The Rain (single)
The Rain is the debut single from Lou's second solo album 'Bloom' and was released in the UK on September 24 2007.

'Bloom' is Lou's 2nd solo album and was released in the UK and Australia on October 1 2007.

Beloved One (UK Edition)
Lou's Mercury Music Prize 2006 nominated debut solo album.

Tremble (single)
3 song single taken from 'Beloved One' containing 2 new songs not on the album...



“Can I whisper in your ear, a secret for every soul to hear?”
-“Greatness (In a Speck of Dust)”

“I get this feeling in my core when I need to express something in a song. They come out in an outpouring of my heart. It’s not in my head, it’s in my gut.”

This is the simple, singular motivation that has helped Lou Rhodes nurture a brilliant career, first as a member of trip-hop architects Lamb and now as a lauded solo artist. Well versed in the language of the heart, she is a conduit between the absolute truths of the soul and the fallible complexities of the world around her. With Beloved One, she took a step back from the electronic intricacies of Lamb and embraced a folk music aesthetic that provided an intimate, unvarnished forum for her voice. It was an album she desperately needed to make, and in the summer of 2006, it was nominated for the UK’s prestigious Mercury Music Prize.

Her story continues to unfold on the appropriately titled Bloom, an album that illuminates her creative growth and further examines the fine line between darkness and wonder. She adds to her palate of finely tuned acoustic guitars and rich percussion with flowing double-bass work, exquisite string arrangements and other hand-played instruments that expand the depth of her songwriting. Still, the lynchpin remains Rhodes’ resplendent voice, and her incomparable ability to turn her soul inside out and bare it to the world, regardless of what maybe revealed.

With a compact, well traveled group of players at her side and the confidence obtained from Beloved One’s critical acclaim, Lou has distilled a more resolute collection of songs on Bloom. Her guitar melodies—the essence of every arrangement—remain demure and luminous, but are now enveloped by rich instrumentation that amplifies the emotional crux of each composition. The addition of a simple xylophone pattern on the haunting, effortless “Never Loved” transforms a gracious billet-doux into a lover’s fairytale, while the commanding, big room drums in “The Rain” expose shared influences within the group.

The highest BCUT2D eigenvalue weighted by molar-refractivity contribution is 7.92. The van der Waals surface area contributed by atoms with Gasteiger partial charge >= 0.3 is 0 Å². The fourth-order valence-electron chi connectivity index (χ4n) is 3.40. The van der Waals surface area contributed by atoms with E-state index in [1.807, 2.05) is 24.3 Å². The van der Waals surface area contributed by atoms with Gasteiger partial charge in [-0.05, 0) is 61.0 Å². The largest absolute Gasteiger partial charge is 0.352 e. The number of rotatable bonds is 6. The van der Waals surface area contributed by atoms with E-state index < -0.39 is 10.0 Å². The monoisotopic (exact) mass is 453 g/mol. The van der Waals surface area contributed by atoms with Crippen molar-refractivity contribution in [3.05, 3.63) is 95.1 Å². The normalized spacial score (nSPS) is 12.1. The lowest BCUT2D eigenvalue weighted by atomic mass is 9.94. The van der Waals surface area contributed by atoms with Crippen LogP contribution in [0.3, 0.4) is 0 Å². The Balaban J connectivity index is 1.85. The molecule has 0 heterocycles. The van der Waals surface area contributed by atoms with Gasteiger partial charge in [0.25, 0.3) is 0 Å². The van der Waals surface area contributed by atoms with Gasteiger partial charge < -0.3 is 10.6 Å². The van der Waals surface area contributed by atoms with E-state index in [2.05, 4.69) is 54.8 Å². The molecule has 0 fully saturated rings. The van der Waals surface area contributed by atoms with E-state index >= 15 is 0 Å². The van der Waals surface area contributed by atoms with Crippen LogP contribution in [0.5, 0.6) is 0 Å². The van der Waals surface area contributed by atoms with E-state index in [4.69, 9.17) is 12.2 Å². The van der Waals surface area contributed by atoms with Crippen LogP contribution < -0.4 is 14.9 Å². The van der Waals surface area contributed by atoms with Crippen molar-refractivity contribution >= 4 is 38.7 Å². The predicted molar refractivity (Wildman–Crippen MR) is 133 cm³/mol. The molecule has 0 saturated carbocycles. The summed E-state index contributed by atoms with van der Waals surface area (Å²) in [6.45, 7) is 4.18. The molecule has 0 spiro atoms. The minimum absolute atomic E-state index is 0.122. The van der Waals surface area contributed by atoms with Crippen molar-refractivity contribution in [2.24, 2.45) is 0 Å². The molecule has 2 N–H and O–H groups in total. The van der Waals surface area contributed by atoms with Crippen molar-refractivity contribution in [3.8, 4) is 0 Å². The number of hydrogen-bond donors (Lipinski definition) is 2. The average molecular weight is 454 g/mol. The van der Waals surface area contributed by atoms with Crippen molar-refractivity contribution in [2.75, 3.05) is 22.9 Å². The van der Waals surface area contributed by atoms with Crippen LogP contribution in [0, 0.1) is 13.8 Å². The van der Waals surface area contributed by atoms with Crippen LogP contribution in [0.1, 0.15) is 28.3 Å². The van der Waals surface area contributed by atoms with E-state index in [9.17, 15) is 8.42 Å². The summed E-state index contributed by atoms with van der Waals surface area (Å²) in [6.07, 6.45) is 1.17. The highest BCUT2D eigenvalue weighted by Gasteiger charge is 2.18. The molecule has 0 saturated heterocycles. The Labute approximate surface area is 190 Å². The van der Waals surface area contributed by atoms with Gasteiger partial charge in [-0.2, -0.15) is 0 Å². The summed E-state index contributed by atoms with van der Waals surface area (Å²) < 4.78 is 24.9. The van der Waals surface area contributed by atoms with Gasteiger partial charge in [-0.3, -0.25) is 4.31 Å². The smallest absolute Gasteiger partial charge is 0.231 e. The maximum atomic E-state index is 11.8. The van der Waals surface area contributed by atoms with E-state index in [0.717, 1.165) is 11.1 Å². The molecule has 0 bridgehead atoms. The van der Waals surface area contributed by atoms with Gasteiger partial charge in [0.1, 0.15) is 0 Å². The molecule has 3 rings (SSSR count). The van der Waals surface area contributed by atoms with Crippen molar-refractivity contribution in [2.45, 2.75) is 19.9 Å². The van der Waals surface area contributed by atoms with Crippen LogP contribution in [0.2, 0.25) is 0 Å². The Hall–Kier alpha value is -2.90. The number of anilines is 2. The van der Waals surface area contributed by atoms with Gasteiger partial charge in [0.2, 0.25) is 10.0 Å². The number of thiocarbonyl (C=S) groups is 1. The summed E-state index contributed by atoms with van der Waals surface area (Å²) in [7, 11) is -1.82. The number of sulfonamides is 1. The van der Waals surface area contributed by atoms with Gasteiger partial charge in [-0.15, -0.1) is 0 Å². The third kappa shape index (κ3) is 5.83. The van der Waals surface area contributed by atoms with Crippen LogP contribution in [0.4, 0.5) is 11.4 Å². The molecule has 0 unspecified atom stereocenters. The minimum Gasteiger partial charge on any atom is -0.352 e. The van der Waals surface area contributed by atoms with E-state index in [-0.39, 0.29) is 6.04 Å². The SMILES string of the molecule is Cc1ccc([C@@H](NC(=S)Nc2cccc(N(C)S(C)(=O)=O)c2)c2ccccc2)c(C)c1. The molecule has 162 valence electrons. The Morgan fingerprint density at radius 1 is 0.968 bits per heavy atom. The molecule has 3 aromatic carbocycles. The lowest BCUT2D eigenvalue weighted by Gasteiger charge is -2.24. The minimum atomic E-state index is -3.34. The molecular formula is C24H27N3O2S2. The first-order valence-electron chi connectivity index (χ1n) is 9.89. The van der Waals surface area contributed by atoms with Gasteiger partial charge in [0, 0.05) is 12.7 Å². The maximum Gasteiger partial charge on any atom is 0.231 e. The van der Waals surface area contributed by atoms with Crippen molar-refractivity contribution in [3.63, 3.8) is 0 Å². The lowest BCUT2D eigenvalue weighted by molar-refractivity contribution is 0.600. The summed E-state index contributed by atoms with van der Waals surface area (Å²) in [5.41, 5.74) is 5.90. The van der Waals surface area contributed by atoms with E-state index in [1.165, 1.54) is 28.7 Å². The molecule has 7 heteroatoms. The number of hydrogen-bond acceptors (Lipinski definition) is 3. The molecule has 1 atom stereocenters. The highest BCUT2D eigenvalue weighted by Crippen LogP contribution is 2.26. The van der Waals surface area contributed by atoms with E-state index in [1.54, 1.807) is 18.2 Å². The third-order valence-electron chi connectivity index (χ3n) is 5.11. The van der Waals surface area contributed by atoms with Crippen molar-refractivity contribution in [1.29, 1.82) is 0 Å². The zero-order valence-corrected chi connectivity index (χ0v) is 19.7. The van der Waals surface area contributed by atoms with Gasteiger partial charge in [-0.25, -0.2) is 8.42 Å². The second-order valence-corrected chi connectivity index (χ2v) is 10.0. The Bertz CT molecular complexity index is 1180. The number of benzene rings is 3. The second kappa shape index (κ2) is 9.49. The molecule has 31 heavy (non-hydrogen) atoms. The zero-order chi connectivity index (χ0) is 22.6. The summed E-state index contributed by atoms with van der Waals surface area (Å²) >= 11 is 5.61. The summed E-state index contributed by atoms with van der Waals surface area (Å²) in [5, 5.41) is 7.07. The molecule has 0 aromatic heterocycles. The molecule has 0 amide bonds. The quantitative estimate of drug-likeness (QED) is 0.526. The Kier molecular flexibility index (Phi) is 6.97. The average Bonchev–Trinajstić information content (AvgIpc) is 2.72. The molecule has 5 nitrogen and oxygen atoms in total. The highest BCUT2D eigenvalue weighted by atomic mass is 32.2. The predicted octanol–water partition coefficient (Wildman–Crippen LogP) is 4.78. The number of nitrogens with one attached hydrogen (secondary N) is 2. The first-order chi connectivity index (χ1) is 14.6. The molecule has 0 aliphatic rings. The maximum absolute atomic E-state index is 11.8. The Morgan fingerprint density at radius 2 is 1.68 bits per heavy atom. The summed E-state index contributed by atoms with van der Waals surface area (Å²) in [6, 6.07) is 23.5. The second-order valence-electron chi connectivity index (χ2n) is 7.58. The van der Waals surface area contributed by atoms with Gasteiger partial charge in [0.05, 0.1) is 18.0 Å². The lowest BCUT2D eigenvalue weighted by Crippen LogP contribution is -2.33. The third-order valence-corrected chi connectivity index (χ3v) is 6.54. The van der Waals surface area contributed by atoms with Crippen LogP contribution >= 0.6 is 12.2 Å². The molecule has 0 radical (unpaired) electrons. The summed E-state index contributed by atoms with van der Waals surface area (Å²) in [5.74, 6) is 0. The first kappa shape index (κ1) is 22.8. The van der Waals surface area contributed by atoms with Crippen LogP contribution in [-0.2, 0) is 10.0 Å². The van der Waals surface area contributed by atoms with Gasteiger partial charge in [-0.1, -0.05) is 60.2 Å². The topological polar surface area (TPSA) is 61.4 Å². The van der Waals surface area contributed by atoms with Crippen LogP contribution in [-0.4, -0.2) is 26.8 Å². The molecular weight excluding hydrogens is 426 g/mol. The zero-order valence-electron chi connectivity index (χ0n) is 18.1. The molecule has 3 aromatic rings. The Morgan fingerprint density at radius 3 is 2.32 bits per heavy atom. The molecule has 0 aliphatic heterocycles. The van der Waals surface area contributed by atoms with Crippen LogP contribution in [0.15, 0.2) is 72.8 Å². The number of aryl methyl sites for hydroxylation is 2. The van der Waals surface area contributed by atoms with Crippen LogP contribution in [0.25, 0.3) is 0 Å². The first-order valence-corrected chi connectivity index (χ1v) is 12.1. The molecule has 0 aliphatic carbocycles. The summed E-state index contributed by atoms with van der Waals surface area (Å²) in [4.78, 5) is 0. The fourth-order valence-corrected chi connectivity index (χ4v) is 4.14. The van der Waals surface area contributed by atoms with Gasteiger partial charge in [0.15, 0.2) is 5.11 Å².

“At some point in the studio me, Emre and Stephen found ourselves tapping into a common root…we’d all listened to Zeppelin like there was no tomorrow when we were growing up… There was a certain way that [John] Bonham used to mic up his kit, and we used the same set-up for ‘The Rain.’”

Elsewhere, “They Say” begins as a vulnerable proclamation of love in the face of admonishment, with Rhodes sweetly singing, “If love is a prison, they can throw away the key.” But slowly the song descends into disquietude amid a crescendo of crashing cymbals, wailing vocals, and fiercely strummed guitars. The lyric doesn’t change, but the romantic analogy is gone. Only the prison remains.

“These songs are so close to the bone,” Lou admits. “People think that I’m kind of remote and that I’ve got life sussed, but I’m a million miles away from that. People have used terms like ethereal and spiritual to describe me, but in a way I think Bloom is about the real woman. There’s a lot of torment going on that I’m not able to express.”

“There’s a time when independence feels a lot like loneliness,” she sings over a finger-plucked, minor chord melody. “I can dance without you, but I’d rather dance with you.”

“If you portray to the world that you’re completely self-contained—which believe me I’ve spent most of my life doing—it leaves you in a very isolated place. But I think I’m done with that now.

“We’re all searching for something, and I haven’t found it yet…”